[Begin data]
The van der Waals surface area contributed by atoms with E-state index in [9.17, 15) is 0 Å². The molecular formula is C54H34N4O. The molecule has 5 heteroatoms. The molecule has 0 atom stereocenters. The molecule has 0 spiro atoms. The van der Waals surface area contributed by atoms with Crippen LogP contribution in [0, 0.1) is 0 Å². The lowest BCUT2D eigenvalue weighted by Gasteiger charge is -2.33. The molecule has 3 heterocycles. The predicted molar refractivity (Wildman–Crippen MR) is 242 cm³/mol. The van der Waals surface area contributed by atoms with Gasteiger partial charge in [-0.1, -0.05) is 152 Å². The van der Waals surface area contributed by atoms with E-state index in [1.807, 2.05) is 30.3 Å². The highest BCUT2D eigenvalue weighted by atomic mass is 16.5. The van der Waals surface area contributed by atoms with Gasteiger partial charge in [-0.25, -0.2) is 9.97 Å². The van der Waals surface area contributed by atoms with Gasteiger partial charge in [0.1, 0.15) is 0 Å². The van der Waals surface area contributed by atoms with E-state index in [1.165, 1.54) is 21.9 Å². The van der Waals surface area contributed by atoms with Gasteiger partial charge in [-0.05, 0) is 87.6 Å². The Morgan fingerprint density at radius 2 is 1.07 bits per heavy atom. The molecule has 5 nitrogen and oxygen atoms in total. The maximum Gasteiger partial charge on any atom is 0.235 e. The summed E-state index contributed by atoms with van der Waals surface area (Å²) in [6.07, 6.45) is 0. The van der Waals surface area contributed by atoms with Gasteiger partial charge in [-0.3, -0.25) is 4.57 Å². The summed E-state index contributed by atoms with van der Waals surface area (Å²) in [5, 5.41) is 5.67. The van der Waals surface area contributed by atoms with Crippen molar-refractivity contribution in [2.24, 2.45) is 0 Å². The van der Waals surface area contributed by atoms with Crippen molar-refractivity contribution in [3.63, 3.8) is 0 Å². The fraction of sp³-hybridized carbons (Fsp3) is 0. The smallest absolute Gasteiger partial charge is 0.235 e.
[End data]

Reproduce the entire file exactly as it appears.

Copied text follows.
The van der Waals surface area contributed by atoms with E-state index in [9.17, 15) is 0 Å². The molecular formula is C54H34N4O. The molecule has 5 heteroatoms. The molecule has 0 atom stereocenters. The molecule has 0 spiro atoms. The van der Waals surface area contributed by atoms with Crippen LogP contribution in [0, 0.1) is 0 Å². The lowest BCUT2D eigenvalue weighted by Gasteiger charge is -2.33. The molecule has 3 heterocycles. The predicted molar refractivity (Wildman–Crippen MR) is 242 cm³/mol. The van der Waals surface area contributed by atoms with Gasteiger partial charge in [-0.1, -0.05) is 152 Å². The van der Waals surface area contributed by atoms with E-state index in [1.807, 2.05) is 30.3 Å². The highest BCUT2D eigenvalue weighted by atomic mass is 16.5. The van der Waals surface area contributed by atoms with Gasteiger partial charge in [-0.25, -0.2) is 9.97 Å². The van der Waals surface area contributed by atoms with Gasteiger partial charge in [0.1, 0.15) is 0 Å². The van der Waals surface area contributed by atoms with E-state index in [1.165, 1.54) is 21.9 Å². The van der Waals surface area contributed by atoms with Gasteiger partial charge in [-0.05, 0) is 87.6 Å². The Morgan fingerprint density at radius 2 is 1.07 bits per heavy atom. The molecule has 5 nitrogen and oxygen atoms in total. The maximum Gasteiger partial charge on any atom is 0.235 e. The summed E-state index contributed by atoms with van der Waals surface area (Å²) in [6.07, 6.45) is 0. The van der Waals surface area contributed by atoms with Gasteiger partial charge in [-0.3, -0.25) is 4.57 Å². The summed E-state index contributed by atoms with van der Waals surface area (Å²) in [5, 5.41) is 5.67. The van der Waals surface area contributed by atoms with Crippen molar-refractivity contribution in [2.24, 2.45) is 0 Å². The van der Waals surface area contributed by atoms with Crippen molar-refractivity contribution in [3.63, 3.8) is 0 Å². The fraction of sp³-hybridized carbons (Fsp3) is 0. The smallest absolute Gasteiger partial charge is 0.235 e.